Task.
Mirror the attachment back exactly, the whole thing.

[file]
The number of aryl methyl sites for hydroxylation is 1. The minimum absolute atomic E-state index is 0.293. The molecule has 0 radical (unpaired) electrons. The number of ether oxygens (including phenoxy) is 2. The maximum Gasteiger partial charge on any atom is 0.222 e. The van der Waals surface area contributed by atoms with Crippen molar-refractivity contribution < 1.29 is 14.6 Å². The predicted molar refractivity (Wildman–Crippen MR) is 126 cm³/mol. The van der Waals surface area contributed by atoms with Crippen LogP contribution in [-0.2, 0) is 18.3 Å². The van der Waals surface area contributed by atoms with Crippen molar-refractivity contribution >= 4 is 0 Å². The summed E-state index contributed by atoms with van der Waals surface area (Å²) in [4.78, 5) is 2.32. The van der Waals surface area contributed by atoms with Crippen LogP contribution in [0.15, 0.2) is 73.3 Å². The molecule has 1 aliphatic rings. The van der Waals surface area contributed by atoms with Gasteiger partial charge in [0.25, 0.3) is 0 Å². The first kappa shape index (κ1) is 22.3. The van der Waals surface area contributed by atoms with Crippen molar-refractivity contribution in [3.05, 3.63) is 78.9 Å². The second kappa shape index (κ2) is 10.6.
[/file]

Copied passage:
The number of aryl methyl sites for hydroxylation is 1. The minimum absolute atomic E-state index is 0.293. The molecule has 0 radical (unpaired) electrons. The number of ether oxygens (including phenoxy) is 2. The maximum Gasteiger partial charge on any atom is 0.222 e. The van der Waals surface area contributed by atoms with Crippen molar-refractivity contribution < 1.29 is 14.6 Å². The predicted molar refractivity (Wildman–Crippen MR) is 126 cm³/mol. The van der Waals surface area contributed by atoms with Crippen LogP contribution in [-0.2, 0) is 18.3 Å². The van der Waals surface area contributed by atoms with Crippen molar-refractivity contribution >= 4 is 0 Å². The summed E-state index contributed by atoms with van der Waals surface area (Å²) in [4.78, 5) is 2.32. The van der Waals surface area contributed by atoms with Crippen LogP contribution in [0.15, 0.2) is 73.3 Å². The molecule has 1 aliphatic rings. The van der Waals surface area contributed by atoms with Gasteiger partial charge in [0.25, 0.3) is 0 Å². The first kappa shape index (κ1) is 22.3. The van der Waals surface area contributed by atoms with Crippen molar-refractivity contribution in [3.05, 3.63) is 78.9 Å². The second kappa shape index (κ2) is 10.6.